Forcing a victim to accept sexual assault crisis services is inconsistent with the survivor-centered empowerment model. The model assumes that a survivor freely chooses to seek such assistance and is motivated to do so by a genuine and strong interest in getting help to address and resolve sexual assault issues. For example, a victim who is mandated by child protective services or under a court order to receive assistance is not doing so of her own free will. Under such conditions, the victim may believe that anything she says or shares with the sexual assault victim advocate will be reported to the mandating agency or official.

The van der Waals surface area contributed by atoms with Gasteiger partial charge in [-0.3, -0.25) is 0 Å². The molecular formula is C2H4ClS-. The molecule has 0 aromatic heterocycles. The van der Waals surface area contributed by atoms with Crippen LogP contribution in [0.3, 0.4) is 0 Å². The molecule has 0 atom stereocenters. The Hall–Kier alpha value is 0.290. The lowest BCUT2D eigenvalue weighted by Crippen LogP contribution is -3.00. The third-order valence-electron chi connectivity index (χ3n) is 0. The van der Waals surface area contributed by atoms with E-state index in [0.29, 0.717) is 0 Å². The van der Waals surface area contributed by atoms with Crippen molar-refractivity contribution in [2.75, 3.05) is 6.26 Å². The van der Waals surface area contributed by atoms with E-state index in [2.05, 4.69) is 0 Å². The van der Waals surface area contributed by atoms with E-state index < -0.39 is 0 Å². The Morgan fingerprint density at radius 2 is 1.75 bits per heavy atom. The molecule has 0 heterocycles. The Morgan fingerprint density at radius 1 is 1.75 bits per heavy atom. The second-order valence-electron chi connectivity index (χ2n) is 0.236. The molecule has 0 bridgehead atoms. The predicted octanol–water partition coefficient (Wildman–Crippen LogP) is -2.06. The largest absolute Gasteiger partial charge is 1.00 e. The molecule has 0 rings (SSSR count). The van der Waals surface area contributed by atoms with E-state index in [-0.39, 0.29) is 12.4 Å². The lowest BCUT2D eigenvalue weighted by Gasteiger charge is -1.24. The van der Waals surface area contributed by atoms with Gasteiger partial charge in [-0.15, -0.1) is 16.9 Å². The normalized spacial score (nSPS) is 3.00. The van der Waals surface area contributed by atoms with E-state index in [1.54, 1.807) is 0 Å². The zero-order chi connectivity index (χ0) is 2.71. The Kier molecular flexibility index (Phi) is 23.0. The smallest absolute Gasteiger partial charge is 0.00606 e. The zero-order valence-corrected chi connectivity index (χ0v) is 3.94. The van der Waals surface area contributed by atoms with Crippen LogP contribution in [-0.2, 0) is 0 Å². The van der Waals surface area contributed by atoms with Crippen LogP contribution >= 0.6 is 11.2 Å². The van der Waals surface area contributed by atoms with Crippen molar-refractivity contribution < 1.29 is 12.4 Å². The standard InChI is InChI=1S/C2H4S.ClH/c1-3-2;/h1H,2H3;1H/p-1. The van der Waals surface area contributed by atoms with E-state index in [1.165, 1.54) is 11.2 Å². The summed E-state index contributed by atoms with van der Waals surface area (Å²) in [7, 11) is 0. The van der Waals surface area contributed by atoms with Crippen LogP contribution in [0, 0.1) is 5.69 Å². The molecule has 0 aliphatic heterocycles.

In these cases, the advocate must work with the victim to establish trust and set boundaries as to what will and will not be reported back to those who must know that services have indeed been received. At best, that information should be limited to the fact that the victim has received certain services on certain dates and has fulfilled the mandate imposed. Developing interagency agreements to specify what information will be shared and how that information will be sharedon an overall agency basis versus case-by-casecan help to promote respect for victims' confidentiality and support the advocate in establishing trust with mandated clients. For example, one solution is to develop a sheet that the victim can carry with her and turn into the ordering agency that is signed by the advocate for each service. This puts the victim in charge of the information and prevents any unauthorized release of information.